10 Investments for Boudoir Photography


10 Investments for Boudoir Photography

Affiliate Disclosure: I use affiliate links to help support this site. If you make a purchase using one of these links I may earn a small commission at no extra charge to you.

To learn more click here.


If you want to get better at taking great boudoir photos, you need to be investing in your photography and I want to help you get the most bang for your buck. So, here are some of the investments I've made myself and some I plan to make in the future.

  1. Time

  2. Education

  3. Fast Prime Lens

  4. White Sheer Curtains

  5. Extra Battery and SD Card

  6. Editing Software

  7. White Sheet Set

  8. Camera Bag

  9. Shooting Locations

  10. Upgrade Your Camera

Bonus: Tripod


1) Time

The best investment you can make in photography is time. Specifically, spending time to shoot more photos. It takes a lot of practice to get good at photography. From implementing the basics to reading light, these are just some of the skills you will need to learn. And the more time you spend shooting, the better you will get.


2) Education

Another thing to spend your time on is education. Spend some of your time learning about photography and boudoir.


There is a lot of free information available when it comes to learning photography. I’ve learned almost exclusively on the internet and YouTube. Some of the photography and boudoir YouTube channels I recommend are:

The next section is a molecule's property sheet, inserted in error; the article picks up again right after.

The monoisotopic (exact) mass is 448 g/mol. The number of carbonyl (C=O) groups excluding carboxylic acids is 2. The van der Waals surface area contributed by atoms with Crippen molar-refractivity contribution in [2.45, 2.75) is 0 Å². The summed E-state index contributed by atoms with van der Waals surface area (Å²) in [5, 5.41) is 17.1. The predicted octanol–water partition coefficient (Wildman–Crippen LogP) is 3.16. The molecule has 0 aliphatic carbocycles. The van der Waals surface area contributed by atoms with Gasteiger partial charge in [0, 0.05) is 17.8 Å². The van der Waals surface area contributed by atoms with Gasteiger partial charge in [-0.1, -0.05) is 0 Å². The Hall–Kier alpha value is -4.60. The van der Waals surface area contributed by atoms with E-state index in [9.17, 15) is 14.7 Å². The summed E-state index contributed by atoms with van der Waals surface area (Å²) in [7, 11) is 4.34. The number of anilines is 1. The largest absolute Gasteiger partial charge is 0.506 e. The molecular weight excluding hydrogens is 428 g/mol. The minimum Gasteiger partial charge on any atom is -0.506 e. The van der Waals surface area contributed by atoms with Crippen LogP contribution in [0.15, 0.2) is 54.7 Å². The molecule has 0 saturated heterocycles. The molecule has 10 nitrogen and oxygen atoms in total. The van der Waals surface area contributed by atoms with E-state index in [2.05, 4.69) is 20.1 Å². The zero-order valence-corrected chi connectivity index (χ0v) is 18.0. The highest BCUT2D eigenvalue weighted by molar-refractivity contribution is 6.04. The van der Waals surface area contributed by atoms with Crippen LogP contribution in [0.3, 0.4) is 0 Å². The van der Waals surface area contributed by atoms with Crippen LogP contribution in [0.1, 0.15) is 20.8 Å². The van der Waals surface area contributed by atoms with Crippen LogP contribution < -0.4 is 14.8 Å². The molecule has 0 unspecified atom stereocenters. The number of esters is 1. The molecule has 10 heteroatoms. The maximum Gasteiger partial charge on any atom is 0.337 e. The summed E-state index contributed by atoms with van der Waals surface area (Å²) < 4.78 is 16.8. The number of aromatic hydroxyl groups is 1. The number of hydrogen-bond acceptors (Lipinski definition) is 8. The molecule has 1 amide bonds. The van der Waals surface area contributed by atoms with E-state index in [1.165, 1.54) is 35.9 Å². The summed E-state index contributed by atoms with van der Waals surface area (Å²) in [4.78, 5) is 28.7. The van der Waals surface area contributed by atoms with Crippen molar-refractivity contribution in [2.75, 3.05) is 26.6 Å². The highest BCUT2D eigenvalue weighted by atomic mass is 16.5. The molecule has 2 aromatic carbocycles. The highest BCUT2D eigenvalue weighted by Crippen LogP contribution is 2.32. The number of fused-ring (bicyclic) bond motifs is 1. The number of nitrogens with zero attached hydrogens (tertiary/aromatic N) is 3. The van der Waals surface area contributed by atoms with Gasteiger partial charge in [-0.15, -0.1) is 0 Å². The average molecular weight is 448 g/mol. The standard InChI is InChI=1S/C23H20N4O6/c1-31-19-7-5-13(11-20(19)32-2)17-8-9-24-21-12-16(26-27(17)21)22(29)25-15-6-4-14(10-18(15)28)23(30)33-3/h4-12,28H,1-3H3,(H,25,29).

• Michael Sasser

  • Marco Ibanez

  • Anita Sadowska

  • Julia Trotti

  • Peter Coulson

  • Sean Tucker

  • James Popsys

  • Anthony Morganti

Don’t ignore paid education either. I was given a video course, Fundamentals of Photography by National Geographic photographer Joel Sartore I can say is well worth your money if you are completely new to photography. Not to mention boudoir specific courses by some of the best in the business such as:

  • Boudoir Accelerator by Michael Sasser

  • Double Your Poses by Michael Sasser

  • Ultimate Posing Guide by Marco Ibanez

  • Posing Guide Vol 1 by Marco Ibanez

  • Boudoir Photography Bootcamp by Jen Rozenbaum

One thing to know about some of these courses, they are focused towards people in the boudoir photography business. There may be sections about the business of boudoir photography you can skip. That said, you will still learn a lot from them.


3) Fast Prime Lens

When it comes to spending money on gear, my number one suggestion is a fast prime lens. Getting a lens with a maximum aperture of f/1.8 or better will allow you to get a nice shallow depth of field and a smooth background. That shallow depth of field will allow you to add a lot of variety to your compositions and let you shoot in lower light situations as well.


4) White Sheer Curtains

Lighting is one of the major factors in photography, no matter if you are doing landscape, portraits, or boudoir. An inexpensive set of white sheer curtains will allow you to get soft even light for your photos. To see them in action watch the video below.


5) Extra Battery and SD Card

You can’t shoot if your battery runs dry or your SD Card is full. Yes you can get by with one of each but it’s nice to have a backup for those times you forget to recharge your battery or upload all the pictures from your SD Card.


I know there are some who say off-name camera batteries are just as good, but I spend the money and get the manufacturer branded ones. I don’t want to risk a battery blowing up or setting fire to my camera.


Same goes with SD Cards. I only get SanDisk Extreme Pro SD cards though not for safety reasons. I get them because of potential card failures. With only having one SD card slot in my Canon RP I want the least chance of failure possible.


6) Editing Software